A Self-Contained Offline-Wiki That Syncs Across Your Devices

A long time I was searching for a way how to take notes on my desktop and make them available on multiple devices. I wanted to be able to edit the same file on all of my laptops and automatically synchronize them with the click of a save button. I also wanted to access that file on my smartphone. And, lastly, I needed a structured, searchable and easily editable format like a wiki, which is organized in pages or articles.

So far, I used private installations of wikis 1 on public web servers, but didn’t feel really satisfied to take the way through the Internet. Syncing files is straightforward with cloud-based file hosting solutions such as Dropbox, Spideroak, Tresorit or Owncloud, but then again – wikis are usually pieces of code that require additional software to run it. The preferred choice would be a simple word processor or just a web browser that would be able to open the wiki on all devices.

The solution

Part one of the solution is TiddlyWiki, a wiki that (in its standard form) lives in one html file. This file is packed full of Javascript, which does the actual work. You simply open it in a browser, and off you go.

TiddlyWiki is around for quite while already. Although the growing amount of Tiddlers on your screen and mixing the content with the settings can at first be intimidating, it is reliable and useful. Since all it needs to read it is a web browser, all common devices are already equipped to open and process the file. You can save it in a folder that is synced to the cloud, and with the right app you can also sync it to your smartphone.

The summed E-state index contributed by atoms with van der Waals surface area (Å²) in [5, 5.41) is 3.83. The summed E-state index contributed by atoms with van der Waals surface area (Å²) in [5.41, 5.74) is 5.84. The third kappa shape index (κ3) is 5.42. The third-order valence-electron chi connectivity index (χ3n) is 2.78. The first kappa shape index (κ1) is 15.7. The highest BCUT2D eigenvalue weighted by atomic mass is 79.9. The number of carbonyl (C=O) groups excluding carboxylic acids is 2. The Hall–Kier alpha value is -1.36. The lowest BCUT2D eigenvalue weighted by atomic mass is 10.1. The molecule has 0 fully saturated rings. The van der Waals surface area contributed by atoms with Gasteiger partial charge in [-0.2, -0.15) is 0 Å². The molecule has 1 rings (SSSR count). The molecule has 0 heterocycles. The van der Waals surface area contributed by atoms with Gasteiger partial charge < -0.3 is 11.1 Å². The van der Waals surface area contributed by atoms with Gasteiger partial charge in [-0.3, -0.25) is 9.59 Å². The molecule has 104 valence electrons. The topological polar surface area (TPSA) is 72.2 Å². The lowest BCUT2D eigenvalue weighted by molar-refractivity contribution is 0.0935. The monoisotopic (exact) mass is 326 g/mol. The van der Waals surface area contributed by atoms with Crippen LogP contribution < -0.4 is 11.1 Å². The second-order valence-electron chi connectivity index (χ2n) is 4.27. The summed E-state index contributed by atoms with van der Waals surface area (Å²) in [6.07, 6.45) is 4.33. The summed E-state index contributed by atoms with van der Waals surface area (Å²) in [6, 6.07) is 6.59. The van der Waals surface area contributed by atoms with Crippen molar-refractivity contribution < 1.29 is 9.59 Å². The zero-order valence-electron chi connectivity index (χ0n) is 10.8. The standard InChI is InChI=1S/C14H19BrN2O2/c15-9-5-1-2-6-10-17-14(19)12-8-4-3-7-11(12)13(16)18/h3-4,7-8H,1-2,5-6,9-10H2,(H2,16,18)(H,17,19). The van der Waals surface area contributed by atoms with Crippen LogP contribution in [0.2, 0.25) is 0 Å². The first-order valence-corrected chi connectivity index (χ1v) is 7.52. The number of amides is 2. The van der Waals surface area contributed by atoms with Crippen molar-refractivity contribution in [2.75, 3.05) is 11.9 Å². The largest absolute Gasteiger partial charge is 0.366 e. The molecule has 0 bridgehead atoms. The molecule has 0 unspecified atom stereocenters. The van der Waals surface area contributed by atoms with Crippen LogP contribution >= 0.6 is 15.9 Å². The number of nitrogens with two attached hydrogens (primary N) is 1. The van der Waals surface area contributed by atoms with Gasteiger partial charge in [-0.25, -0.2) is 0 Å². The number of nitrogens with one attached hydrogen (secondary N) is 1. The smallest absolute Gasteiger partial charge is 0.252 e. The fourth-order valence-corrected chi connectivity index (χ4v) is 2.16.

The biggest drawback has always been the way how you save the wiki after editing. With a button you would download the altered wiki file, which you then copy over the previous version on your disk, and lastly you reload it again in the browser. I found it quite bothersome to move the downloaded file again and again to the folder where I kept the wiki.

Here comes part two of the solution: Improved saving options.

  • The easiest method is to sign up at tiddlyspot.com and enter these credentials in the wiki settings. Now the save button will upload the latest version to that server. It is free, but it doesn’t offer SSL for the connection. Additionally, I could not figure out how to save a copy to my local disk.2
  • Then you can use TiddlyDesktop, a desktop app for Windows, Mac OS X and Linux. It lets you open the wiki file in a kind of browser and saves the changes directly back to the same file. I also like the file window where you keep your recent wikis organized. Below is a video that demonstrates an early version.
  • Lastly there is a Firefox extension that lets you save the changes directly back to the file: TiddlyFox. The reviews are positive, but three years after the latest update I’m not really sure if that project is still being maintained.


I am currently using TiddlyDesktop to make saving easier, but TiddlyFox seems to be equally useful for that purpose. For synchronizing and keeping backups, I’m using Tresorit. So, with only little efforts, the combination of a recent version of the TiddlyWiki and one of the mentioned tools makes a perfect notebook for my needs.

Show 2 footnotes
  1. usually DokuWiki for its simplicity
  2. The save function of the browser does not help.